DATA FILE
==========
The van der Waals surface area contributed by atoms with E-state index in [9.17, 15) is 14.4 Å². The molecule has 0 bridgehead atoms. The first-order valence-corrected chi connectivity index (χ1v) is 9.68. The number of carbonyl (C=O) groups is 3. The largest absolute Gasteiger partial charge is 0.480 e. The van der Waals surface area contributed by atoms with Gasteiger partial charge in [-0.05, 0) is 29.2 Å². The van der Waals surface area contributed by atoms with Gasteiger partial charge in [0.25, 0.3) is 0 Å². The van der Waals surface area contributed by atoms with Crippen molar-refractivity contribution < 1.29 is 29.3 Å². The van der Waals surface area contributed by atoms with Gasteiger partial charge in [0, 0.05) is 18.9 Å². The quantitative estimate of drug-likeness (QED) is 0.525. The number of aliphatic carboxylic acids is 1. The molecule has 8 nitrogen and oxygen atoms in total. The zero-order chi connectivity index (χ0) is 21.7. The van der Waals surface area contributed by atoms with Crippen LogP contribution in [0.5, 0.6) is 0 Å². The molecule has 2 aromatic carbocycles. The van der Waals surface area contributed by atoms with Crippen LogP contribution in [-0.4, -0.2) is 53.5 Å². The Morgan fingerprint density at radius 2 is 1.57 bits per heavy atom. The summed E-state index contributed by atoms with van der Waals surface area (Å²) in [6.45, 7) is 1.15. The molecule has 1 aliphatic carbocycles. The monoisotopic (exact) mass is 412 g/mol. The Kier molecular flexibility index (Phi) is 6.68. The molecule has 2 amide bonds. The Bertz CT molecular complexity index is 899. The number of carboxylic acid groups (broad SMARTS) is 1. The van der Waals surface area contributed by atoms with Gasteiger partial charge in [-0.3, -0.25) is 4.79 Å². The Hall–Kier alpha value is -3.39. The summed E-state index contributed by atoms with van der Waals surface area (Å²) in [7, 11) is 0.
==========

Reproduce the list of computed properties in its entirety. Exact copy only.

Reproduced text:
The van der Waals surface area contributed by atoms with E-state index in [9.17, 15) is 14.4 Å². The molecule has 0 bridgehead atoms. The first-order valence-corrected chi connectivity index (χ1v) is 9.68. The number of carbonyl (C=O) groups is 3. The largest absolute Gasteiger partial charge is 0.480 e. The van der Waals surface area contributed by atoms with Gasteiger partial charge in [-0.05, 0) is 29.2 Å². The van der Waals surface area contributed by atoms with Gasteiger partial charge in [0.25, 0.3) is 0 Å². The van der Waals surface area contributed by atoms with Crippen molar-refractivity contribution < 1.29 is 29.3 Å². The van der Waals surface area contributed by atoms with Gasteiger partial charge in [0, 0.05) is 18.9 Å². The quantitative estimate of drug-likeness (QED) is 0.525. The number of aliphatic carboxylic acids is 1. The molecule has 8 nitrogen and oxygen atoms in total. The zero-order chi connectivity index (χ0) is 21.7. The van der Waals surface area contributed by atoms with Crippen LogP contribution in [0.5, 0.6) is 0 Å². The molecule has 2 aromatic carbocycles. The van der Waals surface area contributed by atoms with Crippen LogP contribution in [-0.4, -0.2) is 53.5 Å². The Morgan fingerprint density at radius 2 is 1.57 bits per heavy atom. The summed E-state index contributed by atoms with van der Waals surface area (Å²) in [6.45, 7) is 1.15. The molecule has 1 aliphatic carbocycles. The monoisotopic (exact) mass is 412 g/mol. The Kier molecular flexibility index (Phi) is 6.68. The molecule has 2 amide bonds. The Bertz CT molecular complexity index is 899. The number of carboxylic acid groups (broad SMARTS) is 1. The van der Waals surface area contributed by atoms with Gasteiger partial charge in [-0.3, -0.25) is 4.79 Å². The Hall–Kier alpha value is -3.39. The summed E-state index contributed by atoms with van der Waals surface area (Å²) in [7, 11) is 0.